In this example, M5 rapidly retrieves a situation which appears to be overtly sexual by endorsing the professionalism of the staff (see below).
Oliffe’s qualitative research into masculinity in post-prostatectomy men discusses the profound link between the penis, sexuality and masculine status which if extrapolated to parasexuality acknowledges it as having a fallo-centric component. The quote below sums up some of the other comments in revealing the struggle against embarrassment and erection in suppressing sexuality in the presence of female members of staff.
‘I think I was more embarrassed because I wasn’t impotent then (laughs) and you could think to yourself ‘well you know there is a young lady doing this to me’, nothing like that occurred obviously but that is in the back of your mind’ M4
This participant was not alone in fearing getting an erection as the investigations involved touch of their sexual organs (see below). Intimate touch is noted as a risky act which is open to misinterpretation and the difficulties of this forced intimacy is acknowledged in the literature.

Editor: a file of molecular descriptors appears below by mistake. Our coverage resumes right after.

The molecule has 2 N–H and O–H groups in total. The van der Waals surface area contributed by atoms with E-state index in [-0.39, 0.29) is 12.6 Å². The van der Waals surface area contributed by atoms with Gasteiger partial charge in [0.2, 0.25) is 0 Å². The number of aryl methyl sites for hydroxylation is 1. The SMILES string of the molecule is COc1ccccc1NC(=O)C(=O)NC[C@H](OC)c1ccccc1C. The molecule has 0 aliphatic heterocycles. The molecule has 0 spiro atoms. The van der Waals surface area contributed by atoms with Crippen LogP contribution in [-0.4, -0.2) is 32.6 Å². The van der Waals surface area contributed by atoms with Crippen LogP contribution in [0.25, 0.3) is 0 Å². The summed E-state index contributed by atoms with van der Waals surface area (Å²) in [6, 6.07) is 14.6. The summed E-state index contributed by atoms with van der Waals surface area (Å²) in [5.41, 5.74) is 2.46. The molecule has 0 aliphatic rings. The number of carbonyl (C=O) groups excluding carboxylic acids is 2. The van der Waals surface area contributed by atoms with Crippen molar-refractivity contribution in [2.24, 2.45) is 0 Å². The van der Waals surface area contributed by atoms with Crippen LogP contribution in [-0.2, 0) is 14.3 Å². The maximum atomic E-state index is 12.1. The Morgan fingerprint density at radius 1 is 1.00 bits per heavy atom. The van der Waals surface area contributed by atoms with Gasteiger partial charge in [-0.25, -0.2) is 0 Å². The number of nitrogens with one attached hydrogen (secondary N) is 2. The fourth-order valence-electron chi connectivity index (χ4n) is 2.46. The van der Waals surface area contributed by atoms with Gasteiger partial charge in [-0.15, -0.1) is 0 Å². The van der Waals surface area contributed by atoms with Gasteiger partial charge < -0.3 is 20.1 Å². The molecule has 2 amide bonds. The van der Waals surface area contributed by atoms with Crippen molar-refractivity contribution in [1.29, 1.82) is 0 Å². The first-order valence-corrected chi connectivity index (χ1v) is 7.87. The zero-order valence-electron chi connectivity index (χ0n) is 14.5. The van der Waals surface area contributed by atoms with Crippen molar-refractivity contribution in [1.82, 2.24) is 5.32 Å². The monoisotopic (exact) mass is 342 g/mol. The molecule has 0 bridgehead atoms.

This participant made health his priority, but acknowledges that in other circumstances viewing a nurse in a sexual way would be worthy of consideration.
‘I think if you are a well man who hasn’t got any symptoms then yes looking at a nurse in a tight nurses uniform is a different matter but when you are ill it is not the first thing on your mind’ M3
For some participants the link between their investigations and sexuality inhibited their ability to express themselves or gain information. This was evident with participant M6 in the Gender Role Stereotype section above. He was unable to discuss his problems of gynaecomastia and impotence with the staff ostensibly because of gender and associating an ascribed role to doctors but also possibly because of the close association of his problems with his sexuality. The example below highlights how suppressing sexuality when communicating with staff can also suppress communication.